The crow perched itself on a picture frame on the bedside table. Tucker had taken Henry to Long Island. They wore matching red button-ups. They looked so happy. You’re willing to bet his life on that? The bird seemed to ask.

Henry sighed. “I’ll call him, alright?”

The detective made his way to his kitchen. He could have sworn that he heard the phone slam. He hoped that was just his nerves. He picked up his telephone and made the call.
“Tucker Hale speaking.” Tucker sounded sad and hurt. What had happened to him?

“Tucker, it’s Henry. You can’t go to the Masquerade and Civil Ball.”

There was a long pause. “I know.” Was he crying? “You made that very clear before.”

Before? Oh no. “Tucker, listen to me very carefully. That wasn’t me.”

“Who was it then? Your evil twin?” He sounded deeply hurt. Deeply sarcastic. 

“I know it sounds crazy, but it is. I’ll do–” 

Tucker had hung up.
Henry could have sworn he heard laughter in the cell phone static.

Odin gently perched on Henry’s hand. He seemed to ask, what are you going to do?

Less than half an hour later, Henry pulled in front of the Hamilton Lodge. The building stood proud in its multicolored, brick glory. Henry quickly parked and ran inside, Odin riding on his shoulders, his overcoat preventing the bird’s talons from digging into him.

When he stepped inside, Henry was so overwhelmed with color that he nearly fell over. There were bright streamers of every hue of the rainbow from wall to wall. Nearly everyone—both women and men—wore their finest, gaudiest, and most fun dresses whose edges seemed to defy gravity as they spun around in a grand dance. Jazz music filled the room as the band had the biggest smiles on their faces. The bass player was too busy laughing at something the pianist had said to stay in perfect tempo, but the sound was so joyful that nobody cared. 

Henry looked enviously at the dresses. They were so beautiful.

A muscular, black man who looked stunning in his crimson, flapper dress, saw Henry awkwardly standing at the entrance and took his hand. “This your first time, honey?”

The detective meekly nodded. “I’m looking for Tucker?”

The man’s painted lips stretched into a grin. “Oh, they’re here darling. Come right this way. I’d love to take you to them. I’m Larry, by the way.”

Them? What did that mean?

Larry took Henry through the crowd of laughing people. It’s like all of their fears and doubts were left at the doorstep for a few hours of unhindered joy.

Larry happily droned on about the event: what their plans were, who had made their own dresses, who were the people who were helping the marginalized outside of their parties. However, Henry’s urgency seemed to prod Larry to walk faster. “Don’t worry, we’ll get you to your friend. Did you get into a fight or something?”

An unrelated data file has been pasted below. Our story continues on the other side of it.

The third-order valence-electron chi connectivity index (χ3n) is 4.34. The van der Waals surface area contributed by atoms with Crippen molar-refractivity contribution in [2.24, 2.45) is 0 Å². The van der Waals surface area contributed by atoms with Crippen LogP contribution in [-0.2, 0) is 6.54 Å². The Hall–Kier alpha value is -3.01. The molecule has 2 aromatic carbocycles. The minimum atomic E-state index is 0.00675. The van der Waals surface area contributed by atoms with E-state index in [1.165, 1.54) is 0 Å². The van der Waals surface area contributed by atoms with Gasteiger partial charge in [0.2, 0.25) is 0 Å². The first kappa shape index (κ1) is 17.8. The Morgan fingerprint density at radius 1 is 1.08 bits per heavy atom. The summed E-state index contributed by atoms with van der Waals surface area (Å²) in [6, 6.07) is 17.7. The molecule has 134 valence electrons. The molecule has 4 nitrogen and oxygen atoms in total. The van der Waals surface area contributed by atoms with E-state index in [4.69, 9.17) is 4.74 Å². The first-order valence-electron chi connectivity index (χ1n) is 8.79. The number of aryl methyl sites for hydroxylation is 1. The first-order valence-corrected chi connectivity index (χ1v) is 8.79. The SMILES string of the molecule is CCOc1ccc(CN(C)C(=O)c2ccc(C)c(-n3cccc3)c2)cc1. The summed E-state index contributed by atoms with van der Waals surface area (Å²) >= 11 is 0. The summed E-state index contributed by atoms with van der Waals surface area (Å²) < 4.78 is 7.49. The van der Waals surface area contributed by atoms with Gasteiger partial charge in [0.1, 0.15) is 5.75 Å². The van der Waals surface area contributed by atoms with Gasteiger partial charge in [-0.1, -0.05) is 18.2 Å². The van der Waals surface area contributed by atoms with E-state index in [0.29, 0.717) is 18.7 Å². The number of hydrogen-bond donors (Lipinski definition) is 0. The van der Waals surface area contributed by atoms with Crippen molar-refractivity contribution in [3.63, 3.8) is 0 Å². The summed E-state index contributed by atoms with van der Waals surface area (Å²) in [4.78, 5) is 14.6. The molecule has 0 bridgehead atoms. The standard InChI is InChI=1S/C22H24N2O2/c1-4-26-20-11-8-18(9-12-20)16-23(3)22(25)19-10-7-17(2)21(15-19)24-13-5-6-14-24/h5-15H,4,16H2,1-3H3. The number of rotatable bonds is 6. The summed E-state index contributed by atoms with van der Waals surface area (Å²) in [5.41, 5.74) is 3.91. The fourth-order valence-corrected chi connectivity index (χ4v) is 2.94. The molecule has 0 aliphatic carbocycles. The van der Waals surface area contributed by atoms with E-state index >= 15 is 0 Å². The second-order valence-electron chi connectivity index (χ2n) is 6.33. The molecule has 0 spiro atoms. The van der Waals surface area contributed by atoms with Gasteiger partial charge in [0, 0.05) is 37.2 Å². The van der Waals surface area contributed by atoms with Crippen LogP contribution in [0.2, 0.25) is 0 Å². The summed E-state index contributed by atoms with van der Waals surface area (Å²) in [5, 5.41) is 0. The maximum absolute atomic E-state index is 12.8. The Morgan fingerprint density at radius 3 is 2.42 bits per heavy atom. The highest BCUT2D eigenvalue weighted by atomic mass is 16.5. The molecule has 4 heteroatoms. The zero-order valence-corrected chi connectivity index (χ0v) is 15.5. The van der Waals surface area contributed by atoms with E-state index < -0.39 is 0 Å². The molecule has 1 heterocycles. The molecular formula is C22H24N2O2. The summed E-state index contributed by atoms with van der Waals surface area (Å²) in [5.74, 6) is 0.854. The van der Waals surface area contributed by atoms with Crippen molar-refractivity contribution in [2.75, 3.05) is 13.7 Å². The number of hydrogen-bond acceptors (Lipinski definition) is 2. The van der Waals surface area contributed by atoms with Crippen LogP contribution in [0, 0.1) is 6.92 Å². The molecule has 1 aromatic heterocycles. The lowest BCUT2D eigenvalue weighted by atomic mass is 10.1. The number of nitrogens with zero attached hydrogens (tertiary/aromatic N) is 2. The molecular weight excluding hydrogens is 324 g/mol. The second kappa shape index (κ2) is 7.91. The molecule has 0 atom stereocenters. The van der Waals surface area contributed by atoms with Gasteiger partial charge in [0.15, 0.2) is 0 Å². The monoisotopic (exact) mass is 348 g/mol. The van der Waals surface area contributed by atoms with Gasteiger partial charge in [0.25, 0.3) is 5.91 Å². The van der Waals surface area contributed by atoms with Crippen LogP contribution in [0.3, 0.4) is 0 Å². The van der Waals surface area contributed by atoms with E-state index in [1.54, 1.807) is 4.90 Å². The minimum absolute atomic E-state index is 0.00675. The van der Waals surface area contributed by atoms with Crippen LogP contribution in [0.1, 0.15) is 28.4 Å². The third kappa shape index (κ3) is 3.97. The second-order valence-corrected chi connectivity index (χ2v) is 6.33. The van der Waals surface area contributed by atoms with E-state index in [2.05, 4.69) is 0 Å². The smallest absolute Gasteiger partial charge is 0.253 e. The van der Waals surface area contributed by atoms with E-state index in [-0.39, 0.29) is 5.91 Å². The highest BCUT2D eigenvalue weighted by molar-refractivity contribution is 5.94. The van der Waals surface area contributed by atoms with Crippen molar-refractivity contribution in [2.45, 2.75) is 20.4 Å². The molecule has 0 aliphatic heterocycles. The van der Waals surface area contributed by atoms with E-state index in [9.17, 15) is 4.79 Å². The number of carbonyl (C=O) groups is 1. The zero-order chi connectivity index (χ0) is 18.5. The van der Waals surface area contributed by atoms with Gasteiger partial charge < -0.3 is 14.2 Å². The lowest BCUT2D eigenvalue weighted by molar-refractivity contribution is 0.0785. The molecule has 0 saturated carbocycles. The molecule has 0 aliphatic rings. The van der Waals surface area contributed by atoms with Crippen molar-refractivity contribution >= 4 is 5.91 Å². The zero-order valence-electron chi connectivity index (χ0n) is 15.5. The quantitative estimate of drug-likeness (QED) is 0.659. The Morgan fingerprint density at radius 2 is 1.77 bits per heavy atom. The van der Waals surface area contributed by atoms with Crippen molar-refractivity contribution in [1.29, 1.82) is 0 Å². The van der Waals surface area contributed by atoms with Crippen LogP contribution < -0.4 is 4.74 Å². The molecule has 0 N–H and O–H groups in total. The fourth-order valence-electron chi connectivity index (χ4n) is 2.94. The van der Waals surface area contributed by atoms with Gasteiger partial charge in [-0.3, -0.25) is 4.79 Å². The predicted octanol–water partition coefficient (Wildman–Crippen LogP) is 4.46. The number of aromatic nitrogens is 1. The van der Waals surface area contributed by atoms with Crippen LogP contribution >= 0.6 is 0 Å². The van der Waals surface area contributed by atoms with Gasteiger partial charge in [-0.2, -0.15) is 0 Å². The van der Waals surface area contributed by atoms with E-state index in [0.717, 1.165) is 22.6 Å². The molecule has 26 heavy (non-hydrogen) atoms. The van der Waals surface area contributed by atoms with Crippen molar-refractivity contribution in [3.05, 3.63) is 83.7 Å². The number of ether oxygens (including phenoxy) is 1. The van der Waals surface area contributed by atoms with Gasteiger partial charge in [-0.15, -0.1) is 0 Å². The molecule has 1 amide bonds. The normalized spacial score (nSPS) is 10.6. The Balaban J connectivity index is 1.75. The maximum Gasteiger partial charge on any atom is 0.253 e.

Henry looked sheepish. “Was it that obvious?”

“Don’t worry. Tucker is a good egg. I’m sure if you apologized–”

At that moment, a gun pressed against Henry’s back. “Well, here you are, Detective,” said Jordan. “You love it here, don’t you?” 

Henry froze. Larry, seeing what was happening, let out a fearful noise and ran into the crowd. Henry didn’t blame him. “Lieutenant, I was just trying to–” 

“Don’t bother lying.” Jordan sounded immensely pleased with himself. “I know you came to these perverts because you want to be one of them.”

“I don’t know what you’re–”

The gun pressed painfully against his body. “I told you not to bother lying. Here’s what I’m going to do: I am going to take all of this down forever.”


“Why am I doing this?” Jordan leaned into Henry’s ear, whispering. “It’s because I’m you, and if you become who you are, I can’t exist anymore. It’s survival of the fittest, Henry, and that’s not you.”

Odin had had enough. The crow flew into Jordan’s colorless face, screaming and clawing. The doppelganger yelled in pain. Not thinking, Henry grabbed for the gun, and the three of them fell over in the tackle. The gun went off.

A year later, Larry helped Lieutenant Henry Jordan put on his new cocktail dress in one of the changing rooms at Hamilton Lodge. Tucker was doing their makeup in another room, and Odin, who had insisted on having his beak and feet painted the six colors of the rainbow, seemed to be dancing to the muffled music outside. 

Something in his too-knowing eye made Henry believe that the colors were going to catch on someday. 

Odin wasn’t able to bring his mate. She was busy sitting on their three eggs. Two adults and their three chicks made five crows.

Five for heaven

Caleb Fasncaht

Caleb is a massive nerd who enjoys walking on the beach and fighting the forces of darkness. He dropped out of college twice because of Covid related burn out, but he’s back and stronger than ever, ready to make his fortune with an English degree, and if that doesn’t work, don’t worry about his finances, he’s dating a teacher.

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1 comment

Drew Murphy says:

Chilling moments, great use of color. Small surprising elements of fantasy. Could be an SCP.